Autism Tennessee has asked me to submit blogs about my experiences as a person on the spectrum navigating through a world of those who are not on the spectrum.
People who do not have autism mean what they say, but they mean it the way they mean it, not how I interpret it. When I take words literally, the results can be amusing and awkward at best, and tragically inappropriate at worst.
Statement #1: “It is o.k. to be completely honest with me. You can say anything to me.”
If I said exactly what I am thinking when others extend this invitation to me, the person might not be friends with me for long. For example, I might be thinking, “Your hair looks horrible. When are you going to fix it?” Or, I might share the gritty details of the flu I had the previous week: “It was a really nasty flu. I puked about three times a day. Phlegm was all over my pillow when I work up this morning.”
I assure you, this is not what people who are not on the spectrum mean when they say it is ok to be completely honest with them. I have generally experienced that the statement means that the person is more comfortable talking to me. Often times, they are ready to move past the pleasantries about the weather or the score of the big game the night before. They are willing to let you know where they grew up or some of their favorite restaurants. They might be willing to share some of their most traumatic childhood experiences at some point, but that would come much later.
Statement #2: “Call me anytime.”
If I called someone giving me this permission at three in the morning, I will probably be blocked the next time I try to call. I could protest, “but you said I could call you anytime.” That usually produces a “don’t be a smart aleck look. You know what I meant.”
I do NOT know what they meant. If they meant do not call past 8 p.m., then that is what I should have been told. It doesn’t work, though. Others pick up that I am a pretty smart guy and don’t accept this explanation, even if it happens to be true.
This brings me to my next point: I have found that it is pretty critical to be honest if others are going to let me into their professional or personal life. If I really DID know better, it is more effective to apologize than to just blame my autism. The oddness to rudeness of the behavior isn’t protected by the ADA anyway. So, I am out of luck if my employer has had enough of me. The good news is that most people make social errors, and most people are pretty forgiving if I just admit when I am wrong. In fact, some find it refreshing to have an employee they don’t have to spend hours trying to break their denial.
In any event, I have found it is best to ask permission to call between 9 a.m. to 4:30 p.m. weekdays first, 9 a.m. to 6 p.m. weekdays next, and ultimately, 9 a.m. to 9 p.m. any day. I have told folks, “Don’t tell me, as a person with autism, to call you anytime, because that means 3:00 a.m.” I have actually had people say that would be ok, because their phone is turned off anyway. But I haven’t tested that yet.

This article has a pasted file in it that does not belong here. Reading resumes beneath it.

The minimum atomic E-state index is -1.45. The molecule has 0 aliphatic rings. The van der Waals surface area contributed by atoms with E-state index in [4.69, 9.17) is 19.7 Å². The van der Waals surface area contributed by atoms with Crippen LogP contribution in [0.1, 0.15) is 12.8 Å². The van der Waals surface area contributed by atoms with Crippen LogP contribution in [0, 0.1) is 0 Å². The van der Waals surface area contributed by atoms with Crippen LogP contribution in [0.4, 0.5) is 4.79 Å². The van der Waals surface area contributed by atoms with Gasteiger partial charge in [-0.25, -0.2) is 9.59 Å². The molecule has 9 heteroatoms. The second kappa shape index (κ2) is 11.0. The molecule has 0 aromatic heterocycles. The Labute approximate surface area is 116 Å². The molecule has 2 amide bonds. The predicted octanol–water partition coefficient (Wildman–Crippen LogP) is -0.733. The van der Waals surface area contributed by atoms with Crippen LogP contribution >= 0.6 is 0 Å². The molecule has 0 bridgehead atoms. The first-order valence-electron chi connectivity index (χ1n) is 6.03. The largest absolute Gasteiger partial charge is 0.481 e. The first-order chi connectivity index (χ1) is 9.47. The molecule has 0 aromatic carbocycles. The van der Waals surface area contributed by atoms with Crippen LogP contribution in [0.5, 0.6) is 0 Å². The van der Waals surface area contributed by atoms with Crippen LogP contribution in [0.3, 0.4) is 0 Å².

Statement #3: “I can tell you are angry right now.”
Telling me that I am angry, especially when I am angry, usually just makes me angrier. I know what I am feeling. I don’t need someone else to identify my emotions for me. I can really hit the roof if someone adds, “You shouldn’t feel angry right now.” It is like telling me it is inappropriate to breathe or let my heart beat or engage in any spontaneous involuntary behavior.
My feelings are my feelings. It is not an on and off switch I can control. What I CAN control, however, are the behaviors associated with the anger I am feeling. This what is really meant by the statement, I believe.
I am a big guy. For whatever reason, many of my best allies are petite women, probably because they remind me of my spiritual advisor, who is also petite and knows better than anyone how to get me calm, Anyway, these friends remind me that I am a very big guy, and my anger can be really unsettling to someone who does not know me very well. I can get this stare like Judd Nelson got in “The Breakfast Club” when he was glaring down Michael Anthony Hall, who shared that he was in the math club AND the physics club.
I believe what people usually mean by the statement, “ I can tell you are really angry right now” is that THEY feel a little uncomfortable with my intensity. I think it is their indirect suggestion that I take a minute before continuing the conversation. I am proud to say it has been years since I have yelled at anyone at work. I just tell my supervisors I need a break. They always grant it.
So instead of getting into a therapeutic debate of the codependent implications of letting someone else name my feelings for me, I try to recall the real message that the person wants to convey to me. I am very impressed with my brave petite women friends who will struggle with me. I am touched to know they are not afraid of me. They teach me how to gently say, “well, how do you know what I am feeling?” Then, we proceed to a calm discussion of the conflict, which I have many success stories of resolving.
Anyway, I hope these examples of re-interpreting common statements provided insights to those who have autism and those who don’t. If you liked this blog, I can do another one on this topic. If you’d like, I can share my insights in a future blog on the difference between when a woman is speaking “girl” or speaking “universal.”
The views and opinions expressed in this blog are the those of the author and do not necessarily reflect the official views or opinions of Autism Tennessee. The author and the blog are not be held responsible for any misuse, reuse, recycled and cited and/or uncited copies of content within this blog by others.